The 2015 college football season may have not ended the way fan bases for both Kansas State and Arkansas had hoped, but both squads gutted out a tough conference schedule to become bowl eligible, landing an invitation to the 59th Liberty Bowl in Memphis on Saturday. Kansas State is making its sixth consecutive bowl appearance while Arkansas is making its second in a row.
The Wildcats jumped out of the gate hot winning their first three games but then went on a six-game slide against tough Big 12 competition, losing key games to Oklahoma State, TCU, Oklahoma and Baylor. Seemingly playing right at the level of its competition, other than a blowout loss to Oklahoma, Kansas State found a way to stay in most games despite struggling at times on offense and on defense. The Wildcats rallied over their final three games completing a 21-point comeback against Iowa State, topped in-state rival Kansas, and got a fourth-quarter, come-from-behind victory, fueled by backup quarterback/wide receiver Kody Cook, over West Virginia to become bowl eligible in the final game of the regular season.
The Razorbacks, much like Kansas State, struggled through part of their schedule tinkering with pieces on offense and defense through a 2-4 start. Arkansas had some embarrassing losses along the way, dropping home games to Toledo and Texas Tech before putting together a four-game winning streak that included back-to-back road wins over then-No. 18 Ole Miss and No. 9 LSU.
The Liberty Bowl offers a unique matchup at the head coaching level, pitting mentor against student. Kansas State coach Bill Snyder helped Bret Bielema while Bielema was a defensive lineman for the Iowa Hawkeyes and Snyder was the team’s offensive coordinator. After Snyder went to Kansas State, he reunited with Bielema in 2002, hiring his former player as the Wildcats’ co-defensive coordinator. It was Bielema’s last stop before going to Wisconsin in 2004 as the Badgers’ defensive coordinator.
AutoZone Liberty Bowl: Kansas State vs. Arkansas (Memphis, Tenn.)
Kickoff: 12 p.m. ET (Saturday)
Spread: Arkansas -12.5
Three Things to Watch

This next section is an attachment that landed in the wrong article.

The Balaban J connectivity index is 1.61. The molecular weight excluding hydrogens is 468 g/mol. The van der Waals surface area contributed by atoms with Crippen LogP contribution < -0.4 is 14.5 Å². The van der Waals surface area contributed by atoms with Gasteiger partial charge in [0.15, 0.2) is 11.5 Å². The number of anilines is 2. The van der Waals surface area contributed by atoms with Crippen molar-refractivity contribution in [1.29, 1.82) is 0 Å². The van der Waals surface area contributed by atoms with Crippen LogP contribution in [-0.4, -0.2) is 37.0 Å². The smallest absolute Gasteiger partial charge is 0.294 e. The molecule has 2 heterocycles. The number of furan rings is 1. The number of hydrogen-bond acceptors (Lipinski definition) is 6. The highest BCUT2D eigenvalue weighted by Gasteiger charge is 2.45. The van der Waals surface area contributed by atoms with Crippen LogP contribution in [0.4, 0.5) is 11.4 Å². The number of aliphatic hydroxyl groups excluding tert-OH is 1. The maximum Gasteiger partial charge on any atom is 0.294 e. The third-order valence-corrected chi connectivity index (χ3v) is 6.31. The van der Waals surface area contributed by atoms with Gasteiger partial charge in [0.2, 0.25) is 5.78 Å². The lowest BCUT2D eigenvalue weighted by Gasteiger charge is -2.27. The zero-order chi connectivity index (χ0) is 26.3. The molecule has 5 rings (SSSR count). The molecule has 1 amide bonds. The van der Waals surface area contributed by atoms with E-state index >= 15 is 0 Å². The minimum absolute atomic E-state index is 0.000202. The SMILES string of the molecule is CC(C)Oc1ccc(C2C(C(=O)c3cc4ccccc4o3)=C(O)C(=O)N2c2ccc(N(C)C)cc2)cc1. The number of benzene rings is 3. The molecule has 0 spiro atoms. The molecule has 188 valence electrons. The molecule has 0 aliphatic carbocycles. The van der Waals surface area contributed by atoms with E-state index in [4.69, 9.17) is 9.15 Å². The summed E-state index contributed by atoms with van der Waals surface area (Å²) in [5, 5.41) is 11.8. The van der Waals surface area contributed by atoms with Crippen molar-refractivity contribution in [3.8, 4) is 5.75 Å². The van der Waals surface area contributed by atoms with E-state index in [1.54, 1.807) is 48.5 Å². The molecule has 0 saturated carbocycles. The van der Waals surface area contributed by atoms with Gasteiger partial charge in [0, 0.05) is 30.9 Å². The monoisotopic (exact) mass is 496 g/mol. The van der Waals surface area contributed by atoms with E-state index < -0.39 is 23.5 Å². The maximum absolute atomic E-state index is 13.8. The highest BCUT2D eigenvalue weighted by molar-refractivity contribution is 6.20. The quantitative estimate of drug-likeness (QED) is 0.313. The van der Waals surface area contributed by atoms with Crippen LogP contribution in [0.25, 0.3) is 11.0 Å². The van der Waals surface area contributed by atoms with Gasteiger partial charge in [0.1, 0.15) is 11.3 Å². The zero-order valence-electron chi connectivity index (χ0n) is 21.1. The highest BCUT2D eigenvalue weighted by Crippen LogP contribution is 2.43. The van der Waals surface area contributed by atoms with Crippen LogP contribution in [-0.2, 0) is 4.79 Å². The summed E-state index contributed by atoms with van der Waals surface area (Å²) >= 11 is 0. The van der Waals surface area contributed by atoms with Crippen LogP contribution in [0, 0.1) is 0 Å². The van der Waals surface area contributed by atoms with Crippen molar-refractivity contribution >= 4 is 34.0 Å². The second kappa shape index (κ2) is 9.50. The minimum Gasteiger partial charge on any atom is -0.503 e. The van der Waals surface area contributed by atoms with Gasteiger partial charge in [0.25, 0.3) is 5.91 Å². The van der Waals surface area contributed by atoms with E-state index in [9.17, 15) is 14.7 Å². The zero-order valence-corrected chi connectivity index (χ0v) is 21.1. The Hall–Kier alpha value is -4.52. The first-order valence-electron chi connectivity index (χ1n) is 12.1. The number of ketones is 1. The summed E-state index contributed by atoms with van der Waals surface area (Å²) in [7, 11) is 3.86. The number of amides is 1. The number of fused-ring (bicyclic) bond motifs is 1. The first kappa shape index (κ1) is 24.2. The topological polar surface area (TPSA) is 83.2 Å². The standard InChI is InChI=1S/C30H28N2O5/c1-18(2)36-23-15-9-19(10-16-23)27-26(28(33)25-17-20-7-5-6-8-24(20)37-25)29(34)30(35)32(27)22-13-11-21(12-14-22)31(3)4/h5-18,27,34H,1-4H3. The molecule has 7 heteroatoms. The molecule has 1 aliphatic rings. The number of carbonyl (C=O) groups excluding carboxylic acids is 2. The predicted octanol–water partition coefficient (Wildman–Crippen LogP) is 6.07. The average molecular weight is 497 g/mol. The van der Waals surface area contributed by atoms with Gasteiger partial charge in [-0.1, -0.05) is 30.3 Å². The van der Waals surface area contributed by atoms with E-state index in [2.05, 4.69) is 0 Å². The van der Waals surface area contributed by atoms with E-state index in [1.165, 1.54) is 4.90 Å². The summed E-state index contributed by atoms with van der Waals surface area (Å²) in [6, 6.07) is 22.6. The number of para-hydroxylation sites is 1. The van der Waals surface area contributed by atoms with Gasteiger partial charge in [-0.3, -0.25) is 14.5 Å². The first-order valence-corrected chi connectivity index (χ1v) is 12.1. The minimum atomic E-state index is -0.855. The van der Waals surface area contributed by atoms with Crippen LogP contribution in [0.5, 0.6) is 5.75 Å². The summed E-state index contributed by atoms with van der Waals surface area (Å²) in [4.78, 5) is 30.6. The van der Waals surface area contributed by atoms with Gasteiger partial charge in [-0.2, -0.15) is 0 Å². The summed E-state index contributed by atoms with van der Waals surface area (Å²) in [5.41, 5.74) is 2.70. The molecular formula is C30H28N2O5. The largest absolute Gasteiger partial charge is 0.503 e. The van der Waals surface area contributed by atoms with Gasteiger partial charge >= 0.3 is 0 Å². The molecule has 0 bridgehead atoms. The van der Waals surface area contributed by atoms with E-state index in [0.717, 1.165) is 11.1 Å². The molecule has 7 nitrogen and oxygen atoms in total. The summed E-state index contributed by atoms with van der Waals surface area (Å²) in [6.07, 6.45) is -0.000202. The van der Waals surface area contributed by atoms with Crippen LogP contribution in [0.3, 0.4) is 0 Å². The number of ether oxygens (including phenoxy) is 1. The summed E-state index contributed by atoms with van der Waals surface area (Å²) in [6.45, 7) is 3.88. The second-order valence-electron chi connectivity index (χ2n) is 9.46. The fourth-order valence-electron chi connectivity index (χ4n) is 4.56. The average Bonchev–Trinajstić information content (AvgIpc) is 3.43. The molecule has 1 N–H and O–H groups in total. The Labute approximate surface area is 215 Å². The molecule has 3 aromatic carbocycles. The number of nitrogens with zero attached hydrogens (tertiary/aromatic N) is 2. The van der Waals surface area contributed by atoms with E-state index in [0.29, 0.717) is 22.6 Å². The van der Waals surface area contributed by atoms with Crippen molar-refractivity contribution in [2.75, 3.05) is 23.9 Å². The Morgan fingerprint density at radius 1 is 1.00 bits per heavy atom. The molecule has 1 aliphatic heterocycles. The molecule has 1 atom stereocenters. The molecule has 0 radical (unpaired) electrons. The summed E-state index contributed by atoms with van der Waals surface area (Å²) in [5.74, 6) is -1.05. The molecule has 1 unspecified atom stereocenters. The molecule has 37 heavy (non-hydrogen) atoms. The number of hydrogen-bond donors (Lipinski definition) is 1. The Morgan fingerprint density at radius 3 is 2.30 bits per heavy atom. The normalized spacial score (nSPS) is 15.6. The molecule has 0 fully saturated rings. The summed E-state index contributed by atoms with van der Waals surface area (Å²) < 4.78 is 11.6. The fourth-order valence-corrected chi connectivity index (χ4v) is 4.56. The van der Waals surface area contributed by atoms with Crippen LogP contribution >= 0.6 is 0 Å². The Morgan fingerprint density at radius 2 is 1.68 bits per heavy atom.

1. Kansas State’s Passing Offense vs. Arkansas’ Pass Defense
Kansas State is not much of a passing team, averaging 177 yards per game, but may need to step up the effort if a win in Memphis is desired. The Hogs’ pass defense tightened up down the backstretch some but was still dinged for 285 yards per game on average.
Wildcats’ starting quarterback Joe Hubener left the West Virginia game in the fourth quarter with an injury, turning the offense over to Kody Cook. Cook looked good leaving Snyder with options and a dilemma heading into the bowl game. Hubener is expected to play allowing Cook, the Wildcats’ second-leading receiver with 27 receptions for 412 yards and three scores, the opportunity to go back on the outside to test the Hogs’ pass defense.
2. Alex Collins vs. Kansas State Rush Defense
Collins was the third-leading rusher in the SEC with 1,392 yards and 17 touchdowns. The Hogs have a big and talented offensive line, which is the straw that stirs the Razorback offense.
The Wildcats have allowed 159 yards per game on the ground, Arkansas routinely nets 194 yards. Stopping Collins, forcing quarterback Brandon Allen to beat them through the air, will be the game plan. If it works or not has yet to be determined.
One player to watch on each team in this game is Kansas State RB Charles Jones and the aforementioned Allen for Arkansas. The Razorbacks have been stingy against the run, limiting teams to 120 yards rushing per game, and that includes contests against Heisman Trophy Award winner Derrick Henry and LSU running back Leonard Fournette. Jones led Kansas State with 652 yards on the ground and five touchdowns, while adding 12 receptions for another 139 yards.
Allen threw for 3,125 yards and 27 touchdowns with just seven interceptions. His top target is tight end Hunter Henry, a consensus All-American and this season’s John Mackey Award recipient. Junior wide receivers Drew Morgan (55 rec., 751 yds., 10 TDs) and Dominique Reed (27-520-6) are the primary outside threats.
If Jones or Allen breaks out early, that will open up opportunities for Hubener or Collins or other playmakers on their respective teams.
Joe Hubener has what is being described as a lower leg injury but is expected to settle in under center for the Wildcats. If Hubener is slowed at all running Kansas State’s option attack, how long before Bill Snyder calls Kody Cook out of the bullpen for a change of pace in the offense?
Arkansas has had troubles stopping dual-threat or mobile quarterbacks, dropping games to Texas Tech (Patrick Mahomes), Texas A&M (Kyle Allen), and Mississippi State (Dak Prescott). If Kansas State spreads the Hogs out and allows Hubener or Cook to run, this could be a long game for Arkansas.
Kansas State is 7-11 in bowl games while Arkansas is 14-23-3. The only other time the two teams met in a bowl game was in the 2012 Cotton Bowl with the Hogs winning 29-16.
Arkansas’ strength of schedule was considered the eighth toughest in the nation while Kansas State’s slate was ranked considerably lower (No. 50).
The Razorbacks seem too balanced on offense while their one true weakness, pass defense, is not an area the Wildcats excel in. Advantage Arkansas.
Prediction: Arkansas 38, Kansas State 17
— Written by Ryan Wright, who is part of the Athlon Contributor Network and an established media professional with more than two decades' worth of experience. Over the years, Wright has written for numerous sites and publications and he recently started his own recruiting site, www.recruitingnewsguru.com. Follow him on Twitter @HogManInLA.